So the short version here is that if eBay wanted to continue growing its card business, it either needed to build out something like TCGPlayer or to acquire it, and it was faster and easier to do the latter, even at a $300M cost (which comes out to something like a 5x valuation for TCGPlayer based on current revenue estimates). 

BPhillipYork: I don’t think this is really about branding, I doubt TCGplayer’s brand itself is worth all that much, and they may well re-brand it as ebay cards. To me that is about buying an operational unit that has expertise and experience and is scaled up enough to demonstrate that it is, in and of itself scalable.

TheChirurgeon: It’s not about the value of the TCGPlayer brand, it’s about where ebay’s brand is at and what this adds to it – it improves the ebay brand substantially. I don’t think eBay needs an operational unit for a marketplace it already owns – but that expertise and experience is definitely value they get to add to their own brand. Why buy TCGPlayer at all if someone can already list the same cards on both eBay and TCGPlayer? The answer is because you go to TCGPlayer for a better environment where that expertise is known – and that’s what eBay is acquiring. It’s not going to keep the TCGPlayer brand around long-term.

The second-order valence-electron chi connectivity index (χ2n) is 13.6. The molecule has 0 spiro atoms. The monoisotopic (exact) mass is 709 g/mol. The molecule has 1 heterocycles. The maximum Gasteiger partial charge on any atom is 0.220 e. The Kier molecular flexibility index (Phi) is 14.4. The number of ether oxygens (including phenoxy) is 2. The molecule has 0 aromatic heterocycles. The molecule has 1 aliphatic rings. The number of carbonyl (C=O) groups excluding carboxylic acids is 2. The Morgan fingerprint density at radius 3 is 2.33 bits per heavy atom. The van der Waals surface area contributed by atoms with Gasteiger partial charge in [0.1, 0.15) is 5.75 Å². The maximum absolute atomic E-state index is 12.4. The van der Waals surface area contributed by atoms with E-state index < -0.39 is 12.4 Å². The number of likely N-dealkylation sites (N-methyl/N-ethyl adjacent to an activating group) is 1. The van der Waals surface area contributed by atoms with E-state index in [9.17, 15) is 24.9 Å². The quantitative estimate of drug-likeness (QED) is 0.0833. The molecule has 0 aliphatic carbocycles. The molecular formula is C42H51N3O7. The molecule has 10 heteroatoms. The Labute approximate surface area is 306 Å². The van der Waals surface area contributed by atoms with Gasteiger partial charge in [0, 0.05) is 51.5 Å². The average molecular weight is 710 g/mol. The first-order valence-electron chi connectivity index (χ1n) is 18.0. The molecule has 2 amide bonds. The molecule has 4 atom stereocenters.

BPhillipYork: They’re buying a market participant in a marketplace they already own.  Much like Amazon introducing Amazon basics and then competing in their own marketplace. And they can manipulate the search algorithm and shut down market participants when they want for vague reasons. Suddenly, eBay cards is the only place you can sell your singles to, on eBay, and it’s the only place you can buy your singles from, to protect you from fraud.

TheChirurgeon: Sure, but marketplaces aren’t zero-sum (I hate that we are talking about a market of marketplaces, btw) – you can just be on both, and sellers will be – the only difficulty is managing your inventory across multiple digital storefronts. You’re basically buying a trusted marketplace and the customers who wouldn’t go to eBay because of the reputation of said marketplace. Thus, improving the brand by adding a more trusted marketplace. It’s branding all the way down, York!

Though, I do see your point here – there are plenty of non-brand benefits to buying TCGPlayer.